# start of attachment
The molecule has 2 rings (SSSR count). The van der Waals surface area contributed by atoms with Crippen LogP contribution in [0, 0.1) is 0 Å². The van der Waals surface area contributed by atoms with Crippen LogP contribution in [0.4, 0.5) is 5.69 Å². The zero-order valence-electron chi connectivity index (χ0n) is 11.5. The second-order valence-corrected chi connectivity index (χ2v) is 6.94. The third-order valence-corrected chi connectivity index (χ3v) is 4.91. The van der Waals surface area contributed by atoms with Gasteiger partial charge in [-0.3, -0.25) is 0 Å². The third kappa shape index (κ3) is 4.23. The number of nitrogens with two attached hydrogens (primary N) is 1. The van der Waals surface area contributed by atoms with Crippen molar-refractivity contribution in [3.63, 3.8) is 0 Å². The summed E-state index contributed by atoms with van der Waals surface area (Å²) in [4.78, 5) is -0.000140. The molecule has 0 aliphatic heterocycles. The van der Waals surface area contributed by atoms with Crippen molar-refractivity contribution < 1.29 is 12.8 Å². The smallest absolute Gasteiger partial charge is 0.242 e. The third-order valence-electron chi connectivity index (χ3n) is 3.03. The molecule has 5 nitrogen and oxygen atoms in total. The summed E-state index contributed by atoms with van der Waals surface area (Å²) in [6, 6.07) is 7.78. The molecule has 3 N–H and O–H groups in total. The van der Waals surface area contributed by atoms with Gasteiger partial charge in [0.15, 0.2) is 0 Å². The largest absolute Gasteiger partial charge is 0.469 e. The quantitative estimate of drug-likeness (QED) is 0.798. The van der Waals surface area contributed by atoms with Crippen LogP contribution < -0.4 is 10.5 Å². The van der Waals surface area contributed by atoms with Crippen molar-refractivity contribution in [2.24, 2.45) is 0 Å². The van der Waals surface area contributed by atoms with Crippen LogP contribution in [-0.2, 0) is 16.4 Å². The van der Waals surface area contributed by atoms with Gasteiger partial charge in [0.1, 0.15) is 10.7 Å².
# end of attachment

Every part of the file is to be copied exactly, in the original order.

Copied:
The molecule has 2 rings (SSSR count). The van der Waals surface area contributed by atoms with Crippen LogP contribution in [0, 0.1) is 0 Å². The van der Waals surface area contributed by atoms with Crippen LogP contribution in [0.4, 0.5) is 5.69 Å². The zero-order valence-electron chi connectivity index (χ0n) is 11.5. The second-order valence-corrected chi connectivity index (χ2v) is 6.94. The third-order valence-corrected chi connectivity index (χ3v) is 4.91. The van der Waals surface area contributed by atoms with Gasteiger partial charge in [-0.3, -0.25) is 0 Å². The third kappa shape index (κ3) is 4.23. The number of nitrogens with two attached hydrogens (primary N) is 1. The van der Waals surface area contributed by atoms with Crippen molar-refractivity contribution in [3.63, 3.8) is 0 Å². The summed E-state index contributed by atoms with van der Waals surface area (Å²) in [4.78, 5) is -0.000140. The molecule has 0 aliphatic heterocycles. The van der Waals surface area contributed by atoms with Crippen molar-refractivity contribution < 1.29 is 12.8 Å². The smallest absolute Gasteiger partial charge is 0.242 e. The third-order valence-electron chi connectivity index (χ3n) is 3.03. The molecule has 5 nitrogen and oxygen atoms in total. The summed E-state index contributed by atoms with van der Waals surface area (Å²) in [6, 6.07) is 7.78. The molecule has 3 N–H and O–H groups in total. The van der Waals surface area contributed by atoms with Gasteiger partial charge in [0.15, 0.2) is 0 Å². The largest absolute Gasteiger partial charge is 0.469 e. The quantitative estimate of drug-likeness (QED) is 0.798. The van der Waals surface area contributed by atoms with Crippen LogP contribution < -0.4 is 10.5 Å². The van der Waals surface area contributed by atoms with Crippen molar-refractivity contribution in [2.24, 2.45) is 0 Å². The van der Waals surface area contributed by atoms with Crippen LogP contribution in [-0.2, 0) is 16.4 Å². The van der Waals surface area contributed by atoms with Gasteiger partial charge in [0.1, 0.15) is 10.7 Å².